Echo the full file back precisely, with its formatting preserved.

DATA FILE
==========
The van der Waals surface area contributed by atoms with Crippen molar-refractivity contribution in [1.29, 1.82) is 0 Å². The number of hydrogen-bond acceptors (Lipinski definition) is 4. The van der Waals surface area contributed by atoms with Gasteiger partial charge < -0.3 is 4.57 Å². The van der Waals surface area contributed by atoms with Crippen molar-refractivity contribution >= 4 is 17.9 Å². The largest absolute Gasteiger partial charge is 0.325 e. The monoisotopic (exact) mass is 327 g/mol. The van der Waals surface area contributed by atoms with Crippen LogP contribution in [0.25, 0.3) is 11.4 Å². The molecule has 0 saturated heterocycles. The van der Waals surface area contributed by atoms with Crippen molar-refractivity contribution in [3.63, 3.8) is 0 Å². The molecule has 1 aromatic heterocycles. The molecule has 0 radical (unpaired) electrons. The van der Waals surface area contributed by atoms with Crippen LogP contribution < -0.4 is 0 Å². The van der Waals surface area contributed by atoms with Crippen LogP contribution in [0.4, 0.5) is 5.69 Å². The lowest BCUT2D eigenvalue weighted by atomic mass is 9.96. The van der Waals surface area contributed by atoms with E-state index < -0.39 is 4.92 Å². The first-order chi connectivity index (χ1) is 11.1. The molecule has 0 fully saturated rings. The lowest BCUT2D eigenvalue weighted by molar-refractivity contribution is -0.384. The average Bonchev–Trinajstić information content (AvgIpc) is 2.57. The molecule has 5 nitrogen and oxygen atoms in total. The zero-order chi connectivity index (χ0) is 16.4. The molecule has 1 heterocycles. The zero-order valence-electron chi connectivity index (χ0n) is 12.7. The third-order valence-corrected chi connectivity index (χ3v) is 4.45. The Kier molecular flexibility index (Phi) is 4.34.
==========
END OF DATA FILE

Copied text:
The van der Waals surface area contributed by atoms with Crippen molar-refractivity contribution in [1.29, 1.82) is 0 Å². The number of hydrogen-bond acceptors (Lipinski definition) is 4. The van der Waals surface area contributed by atoms with Gasteiger partial charge < -0.3 is 4.57 Å². The van der Waals surface area contributed by atoms with Crippen molar-refractivity contribution >= 4 is 17.9 Å². The largest absolute Gasteiger partial charge is 0.325 e. The monoisotopic (exact) mass is 327 g/mol. The van der Waals surface area contributed by atoms with Crippen LogP contribution in [0.25, 0.3) is 11.4 Å². The molecule has 0 saturated heterocycles. The van der Waals surface area contributed by atoms with Crippen molar-refractivity contribution in [3.63, 3.8) is 0 Å². The molecule has 1 aromatic heterocycles. The molecule has 0 radical (unpaired) electrons. The van der Waals surface area contributed by atoms with Crippen LogP contribution < -0.4 is 0 Å². The van der Waals surface area contributed by atoms with Crippen LogP contribution in [0.4, 0.5) is 5.69 Å². The lowest BCUT2D eigenvalue weighted by atomic mass is 9.96. The van der Waals surface area contributed by atoms with E-state index < -0.39 is 4.92 Å². The first-order chi connectivity index (χ1) is 11.1. The molecule has 0 fully saturated rings. The lowest BCUT2D eigenvalue weighted by molar-refractivity contribution is -0.384. The average Bonchev–Trinajstić information content (AvgIpc) is 2.57. The molecule has 5 nitrogen and oxygen atoms in total. The zero-order chi connectivity index (χ0) is 16.4. The molecule has 1 heterocycles. The zero-order valence-electron chi connectivity index (χ0n) is 12.7. The third-order valence-corrected chi connectivity index (χ3v) is 4.45. The Kier molecular flexibility index (Phi) is 4.34.